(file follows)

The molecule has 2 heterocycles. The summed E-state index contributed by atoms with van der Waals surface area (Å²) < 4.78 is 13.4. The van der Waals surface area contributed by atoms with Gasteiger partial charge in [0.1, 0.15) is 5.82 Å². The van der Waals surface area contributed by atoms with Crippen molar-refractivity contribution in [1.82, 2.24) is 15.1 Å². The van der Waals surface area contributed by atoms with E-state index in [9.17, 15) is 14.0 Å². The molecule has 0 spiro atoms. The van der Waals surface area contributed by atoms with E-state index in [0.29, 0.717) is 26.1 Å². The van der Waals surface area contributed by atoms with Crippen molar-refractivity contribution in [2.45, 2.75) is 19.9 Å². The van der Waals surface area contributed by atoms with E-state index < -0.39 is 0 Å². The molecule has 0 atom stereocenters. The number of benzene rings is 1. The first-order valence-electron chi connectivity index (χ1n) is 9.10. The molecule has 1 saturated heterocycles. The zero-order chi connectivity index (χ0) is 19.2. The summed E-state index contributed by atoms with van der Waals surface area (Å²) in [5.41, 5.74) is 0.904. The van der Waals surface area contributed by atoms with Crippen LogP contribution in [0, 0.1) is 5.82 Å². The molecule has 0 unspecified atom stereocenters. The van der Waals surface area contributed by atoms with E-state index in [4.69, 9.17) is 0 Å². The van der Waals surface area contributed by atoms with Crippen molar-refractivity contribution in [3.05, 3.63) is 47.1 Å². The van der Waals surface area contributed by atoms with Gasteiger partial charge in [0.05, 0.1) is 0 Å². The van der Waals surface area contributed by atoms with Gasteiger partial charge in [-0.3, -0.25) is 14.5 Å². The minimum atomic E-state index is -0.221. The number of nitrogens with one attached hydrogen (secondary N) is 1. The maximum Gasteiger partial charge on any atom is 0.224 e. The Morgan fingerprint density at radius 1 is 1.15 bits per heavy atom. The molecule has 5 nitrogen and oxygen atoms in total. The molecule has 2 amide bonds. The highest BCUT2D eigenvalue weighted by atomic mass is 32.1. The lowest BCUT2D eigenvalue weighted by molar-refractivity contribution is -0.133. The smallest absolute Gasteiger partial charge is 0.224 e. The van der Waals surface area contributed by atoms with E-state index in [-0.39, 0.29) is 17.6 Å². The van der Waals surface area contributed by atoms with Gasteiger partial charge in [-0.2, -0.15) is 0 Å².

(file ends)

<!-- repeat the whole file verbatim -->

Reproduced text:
The molecule has 2 heterocycles. The summed E-state index contributed by atoms with van der Waals surface area (Å²) < 4.78 is 13.4. The van der Waals surface area contributed by atoms with Gasteiger partial charge in [0.1, 0.15) is 5.82 Å². The van der Waals surface area contributed by atoms with Crippen molar-refractivity contribution in [1.82, 2.24) is 15.1 Å². The van der Waals surface area contributed by atoms with E-state index in [9.17, 15) is 14.0 Å². The molecule has 0 spiro atoms. The van der Waals surface area contributed by atoms with E-state index in [0.29, 0.717) is 26.1 Å². The van der Waals surface area contributed by atoms with Crippen molar-refractivity contribution in [2.45, 2.75) is 19.9 Å². The van der Waals surface area contributed by atoms with E-state index < -0.39 is 0 Å². The molecule has 0 atom stereocenters. The number of benzene rings is 1. The first-order valence-electron chi connectivity index (χ1n) is 9.10. The molecule has 1 saturated heterocycles. The zero-order chi connectivity index (χ0) is 19.2. The summed E-state index contributed by atoms with van der Waals surface area (Å²) in [5.41, 5.74) is 0.904. The van der Waals surface area contributed by atoms with Crippen LogP contribution in [0, 0.1) is 5.82 Å². The molecule has 0 unspecified atom stereocenters. The van der Waals surface area contributed by atoms with E-state index in [4.69, 9.17) is 0 Å². The van der Waals surface area contributed by atoms with Crippen molar-refractivity contribution in [3.05, 3.63) is 47.1 Å². The van der Waals surface area contributed by atoms with Gasteiger partial charge in [0.05, 0.1) is 0 Å². The van der Waals surface area contributed by atoms with Gasteiger partial charge in [-0.3, -0.25) is 14.5 Å². The minimum atomic E-state index is -0.221. The number of nitrogens with one attached hydrogen (secondary N) is 1. The maximum Gasteiger partial charge on any atom is 0.224 e. The Morgan fingerprint density at radius 1 is 1.15 bits per heavy atom. The molecule has 5 nitrogen and oxygen atoms in total. The molecule has 2 amide bonds. The highest BCUT2D eigenvalue weighted by atomic mass is 32.1. The lowest BCUT2D eigenvalue weighted by molar-refractivity contribution is -0.133. The smallest absolute Gasteiger partial charge is 0.224 e. The van der Waals surface area contributed by atoms with E-state index in [-0.39, 0.29) is 17.6 Å². The van der Waals surface area contributed by atoms with Gasteiger partial charge in [-0.2, -0.15) is 0 Å².